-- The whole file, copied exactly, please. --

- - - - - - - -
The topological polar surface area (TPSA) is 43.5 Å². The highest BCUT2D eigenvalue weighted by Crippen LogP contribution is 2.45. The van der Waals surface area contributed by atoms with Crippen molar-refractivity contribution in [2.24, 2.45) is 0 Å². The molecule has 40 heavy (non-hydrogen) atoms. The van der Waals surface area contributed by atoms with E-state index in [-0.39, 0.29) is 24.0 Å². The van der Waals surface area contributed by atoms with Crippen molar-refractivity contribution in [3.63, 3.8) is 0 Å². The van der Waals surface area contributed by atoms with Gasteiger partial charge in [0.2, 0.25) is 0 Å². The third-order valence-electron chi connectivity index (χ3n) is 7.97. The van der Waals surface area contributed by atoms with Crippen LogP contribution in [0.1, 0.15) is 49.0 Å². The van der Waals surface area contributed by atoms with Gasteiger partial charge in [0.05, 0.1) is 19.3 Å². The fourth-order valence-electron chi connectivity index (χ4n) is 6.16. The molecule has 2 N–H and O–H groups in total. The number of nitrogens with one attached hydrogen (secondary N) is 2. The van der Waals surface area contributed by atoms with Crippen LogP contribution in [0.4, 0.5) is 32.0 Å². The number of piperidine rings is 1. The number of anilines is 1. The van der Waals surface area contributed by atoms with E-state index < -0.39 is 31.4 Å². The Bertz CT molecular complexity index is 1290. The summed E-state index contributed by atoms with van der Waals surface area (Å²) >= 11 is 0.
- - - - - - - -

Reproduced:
The topological polar surface area (TPSA) is 43.5 Å². The highest BCUT2D eigenvalue weighted by Crippen LogP contribution is 2.45. The van der Waals surface area contributed by atoms with Crippen molar-refractivity contribution in [2.24, 2.45) is 0 Å². The molecule has 40 heavy (non-hydrogen) atoms. The van der Waals surface area contributed by atoms with E-state index in [-0.39, 0.29) is 24.0 Å². The van der Waals surface area contributed by atoms with Crippen molar-refractivity contribution in [3.63, 3.8) is 0 Å². The van der Waals surface area contributed by atoms with Gasteiger partial charge in [0.2, 0.25) is 0 Å². The third-order valence-electron chi connectivity index (χ3n) is 7.97. The van der Waals surface area contributed by atoms with Crippen LogP contribution in [0.1, 0.15) is 49.0 Å². The van der Waals surface area contributed by atoms with Gasteiger partial charge in [0.05, 0.1) is 19.3 Å². The fourth-order valence-electron chi connectivity index (χ4n) is 6.16. The molecule has 2 N–H and O–H groups in total. The number of nitrogens with one attached hydrogen (secondary N) is 2. The van der Waals surface area contributed by atoms with Crippen LogP contribution in [0.4, 0.5) is 32.0 Å². The number of piperidine rings is 1. The number of anilines is 1. The van der Waals surface area contributed by atoms with E-state index < -0.39 is 31.4 Å². The Bertz CT molecular complexity index is 1290. The summed E-state index contributed by atoms with van der Waals surface area (Å²) >= 11 is 0.